NYSE trader
A trader works on the floor of the New York Stock Exchange, June 24, 2016. REUTERS/LUCAS JACKSON

U.S. stock index futures eased slightly in early trading on Sunday after Britain's vote to leave the European Union sparked a sharp sell-off in global markets on Friday, wiping out over $2 trillion from world equities.

Investors were blindsided by Thursday's vote, having bid up equity markets in the days leading up to it. U.S. stock indexes had been in striking distance of all-time highs, with some expecting a sharp rally to new highs in the coming days.

"The market's expensive so the risk is really high. There's a better time ahead for equities — it just isn't yet," said Steve Blumenthal, chief executive of CMG Capital Management Group Inc. in King of Prussia, Pennsylvania.

S&P 500 e-mini futures were down 0.5 percent. Dow Jones industrial average e-mini futures fell 0.6 percent and Nasdaq 100 e-mini futures fell 0.7 percent.

With the initial shock of the unexpected result having sunk in somewhat over the weekend, some investors said the impact on the United States would be minimal and that price declines brought about by Friday's "over reaction" could be a buying opportunity.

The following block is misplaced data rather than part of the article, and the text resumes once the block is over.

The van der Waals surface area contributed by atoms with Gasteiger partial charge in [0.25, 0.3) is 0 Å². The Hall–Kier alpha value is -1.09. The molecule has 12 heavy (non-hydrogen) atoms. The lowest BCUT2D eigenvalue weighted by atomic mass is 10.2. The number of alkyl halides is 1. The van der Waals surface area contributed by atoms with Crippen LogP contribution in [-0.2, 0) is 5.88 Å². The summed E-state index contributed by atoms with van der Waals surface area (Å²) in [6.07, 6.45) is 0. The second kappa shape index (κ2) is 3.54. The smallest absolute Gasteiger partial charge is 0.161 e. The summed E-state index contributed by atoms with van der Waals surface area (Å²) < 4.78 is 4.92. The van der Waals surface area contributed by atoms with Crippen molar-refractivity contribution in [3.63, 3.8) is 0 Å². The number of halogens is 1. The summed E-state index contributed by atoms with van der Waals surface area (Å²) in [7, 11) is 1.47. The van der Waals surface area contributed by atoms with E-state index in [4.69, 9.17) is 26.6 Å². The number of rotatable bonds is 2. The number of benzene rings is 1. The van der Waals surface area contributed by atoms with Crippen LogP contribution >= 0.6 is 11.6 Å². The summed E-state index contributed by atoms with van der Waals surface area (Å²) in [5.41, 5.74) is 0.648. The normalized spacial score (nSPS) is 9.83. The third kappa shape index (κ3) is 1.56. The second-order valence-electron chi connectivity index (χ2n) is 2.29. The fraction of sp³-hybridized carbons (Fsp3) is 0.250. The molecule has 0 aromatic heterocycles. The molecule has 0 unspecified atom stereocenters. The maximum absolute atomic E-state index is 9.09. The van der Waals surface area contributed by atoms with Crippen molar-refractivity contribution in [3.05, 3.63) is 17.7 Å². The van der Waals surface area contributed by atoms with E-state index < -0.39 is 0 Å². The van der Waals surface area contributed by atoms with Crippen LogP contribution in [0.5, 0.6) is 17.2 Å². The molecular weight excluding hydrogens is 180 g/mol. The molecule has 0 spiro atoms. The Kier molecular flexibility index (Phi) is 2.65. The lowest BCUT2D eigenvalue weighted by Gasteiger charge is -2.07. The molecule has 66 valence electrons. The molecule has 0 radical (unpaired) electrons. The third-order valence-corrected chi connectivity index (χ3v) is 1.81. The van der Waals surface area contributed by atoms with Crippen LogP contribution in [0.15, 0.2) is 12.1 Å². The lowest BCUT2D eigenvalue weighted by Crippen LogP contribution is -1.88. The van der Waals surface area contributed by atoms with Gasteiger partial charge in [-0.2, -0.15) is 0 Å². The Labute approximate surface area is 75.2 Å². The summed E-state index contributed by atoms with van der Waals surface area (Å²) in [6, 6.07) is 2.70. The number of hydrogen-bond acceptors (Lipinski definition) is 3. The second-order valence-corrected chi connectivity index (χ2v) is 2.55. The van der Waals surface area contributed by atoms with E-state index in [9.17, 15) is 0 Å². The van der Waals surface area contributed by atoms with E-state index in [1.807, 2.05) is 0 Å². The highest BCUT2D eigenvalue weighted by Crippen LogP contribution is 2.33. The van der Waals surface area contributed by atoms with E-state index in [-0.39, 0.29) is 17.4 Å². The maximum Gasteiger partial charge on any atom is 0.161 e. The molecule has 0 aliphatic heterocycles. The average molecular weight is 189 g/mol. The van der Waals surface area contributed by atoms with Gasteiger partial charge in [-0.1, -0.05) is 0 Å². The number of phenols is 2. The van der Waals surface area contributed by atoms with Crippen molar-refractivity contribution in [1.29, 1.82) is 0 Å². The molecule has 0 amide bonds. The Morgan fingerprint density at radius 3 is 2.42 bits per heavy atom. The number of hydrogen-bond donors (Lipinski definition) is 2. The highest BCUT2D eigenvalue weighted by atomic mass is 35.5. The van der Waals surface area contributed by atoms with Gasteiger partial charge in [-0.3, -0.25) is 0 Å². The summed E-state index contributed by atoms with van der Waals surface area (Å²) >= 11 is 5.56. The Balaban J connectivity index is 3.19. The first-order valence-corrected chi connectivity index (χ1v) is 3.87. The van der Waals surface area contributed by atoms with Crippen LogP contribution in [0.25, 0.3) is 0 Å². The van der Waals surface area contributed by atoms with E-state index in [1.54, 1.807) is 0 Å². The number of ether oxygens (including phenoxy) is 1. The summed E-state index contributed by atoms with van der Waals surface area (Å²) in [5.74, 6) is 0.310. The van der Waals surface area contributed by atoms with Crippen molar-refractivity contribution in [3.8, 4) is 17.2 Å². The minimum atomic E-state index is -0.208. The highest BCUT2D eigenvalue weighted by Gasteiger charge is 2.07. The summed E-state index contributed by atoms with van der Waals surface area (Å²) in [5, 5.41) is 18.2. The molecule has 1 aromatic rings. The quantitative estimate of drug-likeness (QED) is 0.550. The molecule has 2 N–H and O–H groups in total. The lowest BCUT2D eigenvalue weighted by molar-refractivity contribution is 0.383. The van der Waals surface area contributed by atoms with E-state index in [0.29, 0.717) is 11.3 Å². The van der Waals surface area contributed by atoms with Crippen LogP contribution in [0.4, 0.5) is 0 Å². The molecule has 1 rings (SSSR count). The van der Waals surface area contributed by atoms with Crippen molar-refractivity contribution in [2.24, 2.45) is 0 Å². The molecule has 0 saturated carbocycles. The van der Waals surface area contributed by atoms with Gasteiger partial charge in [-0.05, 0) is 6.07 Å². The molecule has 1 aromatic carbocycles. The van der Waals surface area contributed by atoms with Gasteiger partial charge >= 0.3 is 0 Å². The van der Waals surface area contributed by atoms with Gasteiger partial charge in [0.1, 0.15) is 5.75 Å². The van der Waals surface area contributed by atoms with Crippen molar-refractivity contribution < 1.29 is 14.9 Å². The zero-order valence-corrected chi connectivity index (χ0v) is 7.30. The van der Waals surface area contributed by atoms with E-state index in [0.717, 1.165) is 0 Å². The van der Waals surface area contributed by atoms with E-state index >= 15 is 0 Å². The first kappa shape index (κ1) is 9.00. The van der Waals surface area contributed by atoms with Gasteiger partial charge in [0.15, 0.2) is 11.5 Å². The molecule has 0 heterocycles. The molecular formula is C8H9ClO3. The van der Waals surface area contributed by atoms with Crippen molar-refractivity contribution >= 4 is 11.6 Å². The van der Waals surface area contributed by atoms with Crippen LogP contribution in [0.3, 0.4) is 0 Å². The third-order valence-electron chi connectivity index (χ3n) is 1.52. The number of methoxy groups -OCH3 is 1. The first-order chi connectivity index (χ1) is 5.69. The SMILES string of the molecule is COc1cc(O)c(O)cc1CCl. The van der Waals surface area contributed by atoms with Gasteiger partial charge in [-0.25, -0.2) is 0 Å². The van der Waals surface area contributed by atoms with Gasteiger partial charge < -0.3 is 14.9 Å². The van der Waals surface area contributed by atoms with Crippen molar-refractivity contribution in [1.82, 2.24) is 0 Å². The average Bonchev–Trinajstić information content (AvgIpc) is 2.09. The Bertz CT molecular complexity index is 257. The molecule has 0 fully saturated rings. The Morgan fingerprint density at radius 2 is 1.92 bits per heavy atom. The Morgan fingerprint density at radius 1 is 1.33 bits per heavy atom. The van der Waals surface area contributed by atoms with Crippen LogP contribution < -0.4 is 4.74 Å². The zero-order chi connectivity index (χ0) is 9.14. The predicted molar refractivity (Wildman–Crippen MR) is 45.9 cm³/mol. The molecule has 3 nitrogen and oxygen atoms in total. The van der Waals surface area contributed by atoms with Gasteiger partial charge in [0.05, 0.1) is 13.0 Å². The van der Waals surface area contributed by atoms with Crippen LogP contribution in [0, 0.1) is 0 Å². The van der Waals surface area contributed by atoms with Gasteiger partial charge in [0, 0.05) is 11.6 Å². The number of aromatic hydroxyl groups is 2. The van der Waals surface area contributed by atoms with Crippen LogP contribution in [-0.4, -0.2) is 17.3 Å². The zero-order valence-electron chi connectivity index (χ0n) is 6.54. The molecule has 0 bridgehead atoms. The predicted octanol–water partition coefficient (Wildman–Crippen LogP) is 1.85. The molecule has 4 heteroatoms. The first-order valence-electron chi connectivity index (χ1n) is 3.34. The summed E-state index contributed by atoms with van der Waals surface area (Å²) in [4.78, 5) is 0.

"The impact on the United States is not as great as many people fear," said Michael Yoshikami, chief executive of Destination Wealth Management in Walnut Creek, California. "What you do as an investor is you look at the good-quality names."

Barron's cited Goldman Sachs Group as a possible target for bargain hunters in an edition on Sunday dedicated to "How to play the markets" after the Brexit vote.

Goldman Sachs shares could rise as much as 30 percent over the next year if the U.S. bank buys back stock and cuts costs, according to the report. It claimed the company's shares have fallen too far, especially after losing 7 percent on Friday after the referendum.

The MSCI all-country world index .fell 4.8 percent on Friday, its biggest percentage loss since Aug. 8, 2011, when it fell 5.09 percent on the first trading day after S&P stripped the United States of its "AAA" credit rating.

The S&P 500 fell 3.6 percent on the day, its biggest one-day drop in 10 months.

The $2.08 trillion dollar loss across global equity markets was the biggest one-day fall ever, according Standard & Poor's Dow Jones Indices, trumping the Lehman Brothers bankruptcy during the 2008 financial crisis and the Black Monday stock market crash of 1987.